Golf Weight Training

By Amy Neighbors
Fitness training can provide the strength and power a good golf swing requires.
Fitness training can provide the strength and power a good golf swing requires.

Weight training is important in golf, as fitness for the sport requires more than just typical good conditioning. To achieve that level, a golf-specific weight training workout is encouraged. Golf relies on creating power in the body's core and the training program should be focused on that as well.

Lower Body

A stable base of support or lower body will anchor a golf swing. The legs provide the base so that momentum can move from the core out through the upper-body extremities. The quadriceps, or the muscles of the anterior thigh, are involved all the time the time in the golf swing. Whenever knee flexion occurs, the quadriceps are under tension and performing the work. Squat progressions will work the quadriceps and keep them strong. The hamstrings are the most important muscles to develop to maintain the appropriate golf posture. Developing strength and flexibility in the hamstrings will result in a more consistent golf posture throughout the golf swing and reduce the strain on the lower back.


Core conditioning must involve the usage of every core muscle, not just the abdominals. When contracted, they stabilize the spine, pelvis, and shoulder girdle. Core muscles control movements, transfer energy and enable the body to shift its weight in all directions. A strong core is the key to improving posture, eliminating chronic back pain and reducing the risk of injury. It is important for golfers to keep the abdominal muscles strong to protect the lower back muscles.

Upper Back

The upper back muscles keep a golfer upright during the swing, so it is important to focus on strength-training in that area; otherwise, form and technical practice will not help. The main contributor for the lack of ability to make a full backswing is the upper back area. Many golfers have an imbalance in their golf posture that keeps them from rotating fully in the backswing. The only way to improve this is through strength and flexibility training of the upper back muscles. This includes the latissimus dorsi, which is responsible for the transverse extension movement of the golf club, and the trapezius muscle, which pulls the shoulder blade toward the spine. The stronger these muscles are, the better the golfer can maintain an erect upper back throughout the swing.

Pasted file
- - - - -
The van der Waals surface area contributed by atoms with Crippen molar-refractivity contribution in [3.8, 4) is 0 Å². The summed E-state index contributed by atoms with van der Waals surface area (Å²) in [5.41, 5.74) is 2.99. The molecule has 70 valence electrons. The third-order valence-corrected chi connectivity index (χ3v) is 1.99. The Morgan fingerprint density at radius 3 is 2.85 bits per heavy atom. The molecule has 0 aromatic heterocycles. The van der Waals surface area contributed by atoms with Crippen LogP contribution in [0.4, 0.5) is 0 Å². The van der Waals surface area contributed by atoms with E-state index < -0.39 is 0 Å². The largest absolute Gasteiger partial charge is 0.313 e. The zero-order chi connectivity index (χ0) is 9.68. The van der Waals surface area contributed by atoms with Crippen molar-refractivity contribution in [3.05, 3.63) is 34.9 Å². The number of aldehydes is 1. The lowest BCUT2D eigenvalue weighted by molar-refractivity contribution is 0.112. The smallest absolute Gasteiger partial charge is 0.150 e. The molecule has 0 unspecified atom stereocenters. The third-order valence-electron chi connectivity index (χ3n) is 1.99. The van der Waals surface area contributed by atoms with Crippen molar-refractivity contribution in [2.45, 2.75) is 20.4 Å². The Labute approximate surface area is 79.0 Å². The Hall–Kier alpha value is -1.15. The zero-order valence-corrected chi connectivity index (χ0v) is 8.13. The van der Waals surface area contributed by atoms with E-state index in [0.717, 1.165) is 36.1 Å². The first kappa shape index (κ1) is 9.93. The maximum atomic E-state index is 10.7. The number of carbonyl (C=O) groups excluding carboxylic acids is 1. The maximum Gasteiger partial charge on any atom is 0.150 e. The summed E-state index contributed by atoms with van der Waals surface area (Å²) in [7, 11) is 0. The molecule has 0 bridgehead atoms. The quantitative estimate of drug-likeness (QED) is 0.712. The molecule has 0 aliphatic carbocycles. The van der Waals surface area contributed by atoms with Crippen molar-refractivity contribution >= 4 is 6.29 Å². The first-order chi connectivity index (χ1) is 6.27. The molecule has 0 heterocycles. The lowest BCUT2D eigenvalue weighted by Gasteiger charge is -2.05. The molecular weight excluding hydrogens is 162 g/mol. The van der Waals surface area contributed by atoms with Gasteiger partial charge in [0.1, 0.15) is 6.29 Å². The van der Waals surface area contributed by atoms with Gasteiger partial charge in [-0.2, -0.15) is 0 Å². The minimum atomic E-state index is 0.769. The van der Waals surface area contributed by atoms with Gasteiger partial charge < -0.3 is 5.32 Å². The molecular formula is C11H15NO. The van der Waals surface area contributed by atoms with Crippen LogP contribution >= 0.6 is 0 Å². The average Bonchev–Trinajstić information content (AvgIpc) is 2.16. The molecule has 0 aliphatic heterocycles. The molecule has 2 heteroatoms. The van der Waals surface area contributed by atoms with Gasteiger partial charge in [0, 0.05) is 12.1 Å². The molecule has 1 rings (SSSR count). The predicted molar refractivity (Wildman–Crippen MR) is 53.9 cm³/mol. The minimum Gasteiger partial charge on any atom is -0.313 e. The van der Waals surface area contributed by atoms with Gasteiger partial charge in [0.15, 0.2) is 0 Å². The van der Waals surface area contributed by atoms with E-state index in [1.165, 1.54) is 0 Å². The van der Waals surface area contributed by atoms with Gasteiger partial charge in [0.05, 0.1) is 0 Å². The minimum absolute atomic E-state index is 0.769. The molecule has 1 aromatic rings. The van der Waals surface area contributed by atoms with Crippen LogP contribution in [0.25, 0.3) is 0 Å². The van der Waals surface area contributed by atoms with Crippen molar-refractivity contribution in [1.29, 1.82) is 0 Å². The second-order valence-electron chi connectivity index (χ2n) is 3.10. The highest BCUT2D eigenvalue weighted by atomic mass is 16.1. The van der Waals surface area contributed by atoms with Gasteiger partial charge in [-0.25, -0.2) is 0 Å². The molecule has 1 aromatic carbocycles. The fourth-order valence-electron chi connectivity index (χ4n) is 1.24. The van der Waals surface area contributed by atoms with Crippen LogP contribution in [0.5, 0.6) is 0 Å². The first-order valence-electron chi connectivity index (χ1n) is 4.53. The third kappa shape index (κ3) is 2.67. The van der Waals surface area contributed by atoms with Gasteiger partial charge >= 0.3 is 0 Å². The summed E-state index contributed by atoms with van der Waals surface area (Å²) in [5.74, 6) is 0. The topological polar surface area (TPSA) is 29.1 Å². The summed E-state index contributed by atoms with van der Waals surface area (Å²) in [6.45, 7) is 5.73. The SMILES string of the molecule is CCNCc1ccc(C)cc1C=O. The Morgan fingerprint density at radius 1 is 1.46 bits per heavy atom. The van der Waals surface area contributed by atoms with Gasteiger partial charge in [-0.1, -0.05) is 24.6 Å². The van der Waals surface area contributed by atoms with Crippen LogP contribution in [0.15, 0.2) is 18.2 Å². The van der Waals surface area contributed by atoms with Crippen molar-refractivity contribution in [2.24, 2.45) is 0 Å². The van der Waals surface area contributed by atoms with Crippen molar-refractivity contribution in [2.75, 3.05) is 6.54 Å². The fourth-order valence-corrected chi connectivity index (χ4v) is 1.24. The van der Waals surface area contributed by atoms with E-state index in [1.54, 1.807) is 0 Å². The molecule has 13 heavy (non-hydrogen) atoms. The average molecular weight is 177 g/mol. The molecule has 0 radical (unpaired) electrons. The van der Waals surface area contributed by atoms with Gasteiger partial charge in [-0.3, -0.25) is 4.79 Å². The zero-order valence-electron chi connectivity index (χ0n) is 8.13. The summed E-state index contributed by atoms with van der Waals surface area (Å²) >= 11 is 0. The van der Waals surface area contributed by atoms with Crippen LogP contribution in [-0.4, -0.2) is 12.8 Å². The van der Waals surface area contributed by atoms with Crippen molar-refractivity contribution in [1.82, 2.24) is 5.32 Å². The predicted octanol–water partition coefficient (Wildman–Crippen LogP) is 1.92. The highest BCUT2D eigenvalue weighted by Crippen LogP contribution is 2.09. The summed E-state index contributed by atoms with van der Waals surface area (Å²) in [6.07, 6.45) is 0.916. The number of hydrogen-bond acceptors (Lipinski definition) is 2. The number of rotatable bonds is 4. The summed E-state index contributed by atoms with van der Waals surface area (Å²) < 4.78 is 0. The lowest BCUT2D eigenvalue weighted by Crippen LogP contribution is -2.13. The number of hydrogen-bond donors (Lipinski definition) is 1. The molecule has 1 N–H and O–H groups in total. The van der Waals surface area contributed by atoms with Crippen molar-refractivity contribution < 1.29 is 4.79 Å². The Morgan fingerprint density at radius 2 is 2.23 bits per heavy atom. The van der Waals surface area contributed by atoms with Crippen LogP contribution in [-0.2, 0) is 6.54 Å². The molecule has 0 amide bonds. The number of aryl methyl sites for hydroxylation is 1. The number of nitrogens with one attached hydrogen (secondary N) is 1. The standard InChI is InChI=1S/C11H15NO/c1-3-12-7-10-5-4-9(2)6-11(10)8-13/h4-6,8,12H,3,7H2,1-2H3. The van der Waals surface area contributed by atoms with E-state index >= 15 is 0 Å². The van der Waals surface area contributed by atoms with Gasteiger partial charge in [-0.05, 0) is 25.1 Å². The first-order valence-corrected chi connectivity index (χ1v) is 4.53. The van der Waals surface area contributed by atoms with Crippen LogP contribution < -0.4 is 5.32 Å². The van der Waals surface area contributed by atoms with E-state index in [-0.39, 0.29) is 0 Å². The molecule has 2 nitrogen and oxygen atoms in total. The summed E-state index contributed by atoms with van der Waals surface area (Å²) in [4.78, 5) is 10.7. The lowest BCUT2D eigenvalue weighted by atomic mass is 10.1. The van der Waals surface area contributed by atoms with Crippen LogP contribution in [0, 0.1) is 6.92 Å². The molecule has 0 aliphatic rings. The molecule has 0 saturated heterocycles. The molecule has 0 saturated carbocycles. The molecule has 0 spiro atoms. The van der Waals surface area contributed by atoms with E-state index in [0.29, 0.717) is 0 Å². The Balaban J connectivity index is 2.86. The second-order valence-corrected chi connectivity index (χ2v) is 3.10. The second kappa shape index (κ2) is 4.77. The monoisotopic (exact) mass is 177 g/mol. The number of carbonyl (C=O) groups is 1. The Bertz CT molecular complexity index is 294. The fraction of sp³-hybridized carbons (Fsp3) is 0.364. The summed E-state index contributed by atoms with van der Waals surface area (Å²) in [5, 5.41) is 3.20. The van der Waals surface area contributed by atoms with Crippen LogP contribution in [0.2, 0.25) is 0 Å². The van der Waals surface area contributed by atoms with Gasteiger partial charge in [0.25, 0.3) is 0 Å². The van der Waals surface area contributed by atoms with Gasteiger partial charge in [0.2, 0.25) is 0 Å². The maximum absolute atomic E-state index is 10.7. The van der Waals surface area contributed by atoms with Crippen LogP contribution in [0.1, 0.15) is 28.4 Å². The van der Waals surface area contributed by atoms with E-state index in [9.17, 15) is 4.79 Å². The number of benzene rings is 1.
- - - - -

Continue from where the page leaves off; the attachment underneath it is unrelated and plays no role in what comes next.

The chest muscles, the pectoralis major and pectoralis minor, create strength and stability with the help of the upper back and shoulder muscles. These muscles connect to the shoulder joint and help stabilize and mobilize the muscles of the rotator cuff. Keeping this group of muscles strong and balanced will help decrease the risk of shoulder injury. It is important to strength-train the chest muscles to create symmetry between them and the upper back muscles. When the muscles are off balance, one group of muscles will be over-flexible and the other will be tight, decreasing range of motion in the swing.

Upper Arm

The upper arm is made up of two muscles, the biceps brachii on the anterior side and the triceps brachii on the posterior side. The biceps brachii, “bi,” meaning two bundles of muscle, is known as a tri-articulate muscle because it works across three joints. One of its most important functions is supination of the forearm. Supination is turning the hand from a palms-down to a palms-up position. The biceps also works in conjunction with the triceps muscle to oppose movement of the elbow. As the biceps works to flex the elbow, the triceps, having three bundles of muscle, extends the elbow or straightens the arm. Both these muscles work to control the club during the swing.


The shoulder muscles have many roles in the swing. Because of its range of motion, the shoulder joint is injury-prone and must be trained appropriately. The best way to do this is to strengthen the shoulder as part of an integrated upper body workout. Weak shoulder muscles lead to lack of control of the club. In addition, inflexible shoulder muscles can affect club position at the end of the swing. If the shoulder muscles are weak, the golfer will have no control over the club throughout the swing. Shoulder muscles play a key role in swing consistency.

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